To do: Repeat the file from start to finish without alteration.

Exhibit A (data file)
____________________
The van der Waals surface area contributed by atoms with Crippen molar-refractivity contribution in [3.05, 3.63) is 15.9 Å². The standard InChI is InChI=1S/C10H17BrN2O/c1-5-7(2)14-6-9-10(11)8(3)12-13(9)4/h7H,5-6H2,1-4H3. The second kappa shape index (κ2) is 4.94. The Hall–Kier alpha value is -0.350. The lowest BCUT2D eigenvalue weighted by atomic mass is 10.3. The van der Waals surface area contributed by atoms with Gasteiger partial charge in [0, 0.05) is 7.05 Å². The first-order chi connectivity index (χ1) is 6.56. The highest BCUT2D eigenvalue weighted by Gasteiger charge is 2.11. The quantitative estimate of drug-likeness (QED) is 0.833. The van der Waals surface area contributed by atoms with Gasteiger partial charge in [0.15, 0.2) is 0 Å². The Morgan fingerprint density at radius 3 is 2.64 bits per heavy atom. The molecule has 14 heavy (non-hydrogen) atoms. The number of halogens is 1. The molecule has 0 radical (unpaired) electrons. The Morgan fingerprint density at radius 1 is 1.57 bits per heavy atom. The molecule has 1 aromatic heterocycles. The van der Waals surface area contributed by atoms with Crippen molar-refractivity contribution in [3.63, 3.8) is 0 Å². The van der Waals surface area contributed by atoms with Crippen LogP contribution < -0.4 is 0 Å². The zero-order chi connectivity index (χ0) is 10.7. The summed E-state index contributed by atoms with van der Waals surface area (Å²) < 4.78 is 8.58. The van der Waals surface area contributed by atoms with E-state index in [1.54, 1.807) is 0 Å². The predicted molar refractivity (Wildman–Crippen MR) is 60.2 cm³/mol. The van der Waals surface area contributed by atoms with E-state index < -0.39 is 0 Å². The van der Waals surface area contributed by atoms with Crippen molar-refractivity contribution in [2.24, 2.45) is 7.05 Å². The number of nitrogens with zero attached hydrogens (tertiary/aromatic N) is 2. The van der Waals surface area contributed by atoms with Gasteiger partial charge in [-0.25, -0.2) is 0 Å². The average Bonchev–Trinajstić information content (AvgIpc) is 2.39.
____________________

The van der Waals surface area contributed by atoms with Crippen molar-refractivity contribution in [3.05, 3.63) is 15.9 Å². The standard InChI is InChI=1S/C10H17BrN2O/c1-5-7(2)14-6-9-10(11)8(3)12-13(9)4/h7H,5-6H2,1-4H3. The second kappa shape index (κ2) is 4.94. The Hall–Kier alpha value is -0.350. The lowest BCUT2D eigenvalue weighted by atomic mass is 10.3. The van der Waals surface area contributed by atoms with Gasteiger partial charge in [0, 0.05) is 7.05 Å². The first-order chi connectivity index (χ1) is 6.56. The highest BCUT2D eigenvalue weighted by Gasteiger charge is 2.11. The quantitative estimate of drug-likeness (QED) is 0.833. The van der Waals surface area contributed by atoms with Gasteiger partial charge in [0.15, 0.2) is 0 Å². The Morgan fingerprint density at radius 3 is 2.64 bits per heavy atom. The molecule has 14 heavy (non-hydrogen) atoms. The number of halogens is 1. The molecule has 0 radical (unpaired) electrons. The Morgan fingerprint density at radius 1 is 1.57 bits per heavy atom. The molecule has 1 aromatic heterocycles. The van der Waals surface area contributed by atoms with Crippen molar-refractivity contribution in [3.63, 3.8) is 0 Å². The van der Waals surface area contributed by atoms with Crippen LogP contribution < -0.4 is 0 Å². The zero-order chi connectivity index (χ0) is 10.7. The summed E-state index contributed by atoms with van der Waals surface area (Å²) < 4.78 is 8.58. The van der Waals surface area contributed by atoms with E-state index in [1.54, 1.807) is 0 Å². The predicted molar refractivity (Wildman–Crippen MR) is 60.2 cm³/mol. The van der Waals surface area contributed by atoms with E-state index < -0.39 is 0 Å². The van der Waals surface area contributed by atoms with Crippen molar-refractivity contribution in [2.24, 2.45) is 7.05 Å². The number of nitrogens with zero attached hydrogens (tertiary/aromatic N) is 2. The van der Waals surface area contributed by atoms with Gasteiger partial charge in [-0.25, -0.2) is 0 Å². The average Bonchev–Trinajstić information content (AvgIpc) is 2.39.